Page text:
If rapine is abolished, one of the encouragements to war is taken away, and peace therefore more likely to continue and be lasting. The practice of robbing merchants on the high seas, a remnant of the antient piracy, tho’ it may be accidentally beneficial to particular persons, is far from being profitable to all engaged in it or to the nation that authorizes it. In the beginning of a war some rich ships, not upon their guard, are surprized and taken. This encourages the first adventurers to fit out more armed vessels, and many others to do the same, but the Enemy at the same time, become more careful, arm their merchant ships better and render them not so easy to be taken; they go also more under the protection of convoys. Thus while the privateers to take them are multiplied, the vessels subject to be taken and the chances of profit are diminished, so that many cruises are made wherein the expences overgo the gains; as it is the case in other lotteries, tho’ particulars have got prizes the mass of Adventurers are losers, the whole expence of fitting out all the privateers during a war, being much greater than the whole amount of goods taken. Then there is the national loss of all the labour of so many men during the time they have been employed in robbing; who besides spend what they get in riot, drunkenness, and debauchery, lose their habits of industry, are rarely fit for any sober business after a peace, and serve only to encrease the number of Highwaymen and House-breakers. Even the Undertakers who have been fortunate, are by sudden wealth led into expensive living, the habit of which continues, when the means of supporting it cease, and finally ruins them. A just punishment for their having wantonly and unfeelingly ruined many honest innocent Traders and their families, whose substance was employed in serving the common interests of Mankind.

FC (DNA: PCC, No. 116). Enclosures: (1) Draft of a treaty between Prussia and the United States (Tr in DNA: PCC, No. 116, p. 66–91; in Humphreys’ hand); (2) reasons in support of the new project (FC in DNA: PCC, No. 116, p. 103–7); (3) copies of the commissions to Adams, Franklin, and TJ to treat with Prussia (see Charles Thomson to TJ, 16 May 1784, and enclosures). See Jefferson’s “General Form” of a Treaty, Document iv, printed under 10 Nov. 1784. Except for spelling, punctuation, title, and other minor variations, the treaty project submitted to De Thulemeier is the same as the text there printed.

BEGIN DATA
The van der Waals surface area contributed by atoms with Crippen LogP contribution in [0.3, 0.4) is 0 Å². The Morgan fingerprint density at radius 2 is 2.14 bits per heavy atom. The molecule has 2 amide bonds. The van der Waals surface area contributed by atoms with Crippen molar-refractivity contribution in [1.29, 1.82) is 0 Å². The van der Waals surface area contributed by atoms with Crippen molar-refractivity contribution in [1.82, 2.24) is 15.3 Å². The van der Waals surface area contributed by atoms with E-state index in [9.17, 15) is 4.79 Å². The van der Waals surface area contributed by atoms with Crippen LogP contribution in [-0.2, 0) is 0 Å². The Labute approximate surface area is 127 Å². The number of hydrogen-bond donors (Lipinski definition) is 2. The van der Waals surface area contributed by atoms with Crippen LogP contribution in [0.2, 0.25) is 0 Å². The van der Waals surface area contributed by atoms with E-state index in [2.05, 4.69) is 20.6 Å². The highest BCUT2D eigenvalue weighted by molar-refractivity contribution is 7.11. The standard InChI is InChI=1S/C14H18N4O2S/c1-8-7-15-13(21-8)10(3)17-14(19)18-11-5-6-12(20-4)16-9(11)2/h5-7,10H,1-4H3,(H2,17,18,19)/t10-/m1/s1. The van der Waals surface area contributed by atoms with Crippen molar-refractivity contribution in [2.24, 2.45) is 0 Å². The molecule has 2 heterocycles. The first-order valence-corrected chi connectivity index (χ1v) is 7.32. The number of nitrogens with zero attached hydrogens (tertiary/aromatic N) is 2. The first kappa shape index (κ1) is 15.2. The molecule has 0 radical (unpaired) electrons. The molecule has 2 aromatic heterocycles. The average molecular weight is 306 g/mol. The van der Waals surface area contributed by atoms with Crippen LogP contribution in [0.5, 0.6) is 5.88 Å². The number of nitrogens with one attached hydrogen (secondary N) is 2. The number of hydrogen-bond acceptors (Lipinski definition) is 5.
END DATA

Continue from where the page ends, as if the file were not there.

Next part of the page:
A copy of the project of a treaty that Mr Adams had … preserved is in a volume labeled “Treaties” in the Adams Manuscripts, MHi (see also Dipl. Corr., 1783–1789, i, 435–63). The authorship of reasons in support of the new proposed articles is attributed by Marie Kimball, Jefferson: Scene of Europe, p. 26, to TJ both because of its style and because of its humane ideals. Only the FC has been found, but the editors concur fully in Mrs. Kimball’s attribution. De Thulemeier’s letter of 8 Oct. 1784 was transmitted by C. W. F. Dumas to Humphreys. On 12 Nov. De Thulemeier wrote Adams that he had had no reply and that he was anxious to conclude the treaty as early as possible; this was enclosed in one from Dumas of the same date in which he stated that he had not had an acknowledgment from Humphreys of De Thulemeier’s letter of 8 Oct. and that the Prussian minister was surprised and disturbed at not having received an answer from the Commissioners. On 19 Nov. Adams acknowledged receipt of De Thulemeier’s of 12 Nov. and also that to the Commissioners who he said had readily agreed upon an answer, but stated that Humphreys had not yet transmitted it: “We have been cautious of sending it by the Post, in these inquisitive Times, but hope to send it by the first dutch Courrier. After we shall have received your Remarks, or Objections to our Project, or your Counter Project, and shall have suggested our Sentiments on that, in one Word, after we shall have agreed upon all Points I hope to have the honor of seeing you at Paris” (Adams to De Thulemeier, 19 Nov. 1784; De Thulemeier to Adams, 1 Oct., 12 Nov., and 10 Dec. 1784; Dumas to Adams, 8 Oct. and 12 Nov. 1784; all in MHi: AMT).

1FC has an asterisk at this point and another asterisk at foot of text with the following: “N.B. See the seperate Paper alluded to page.”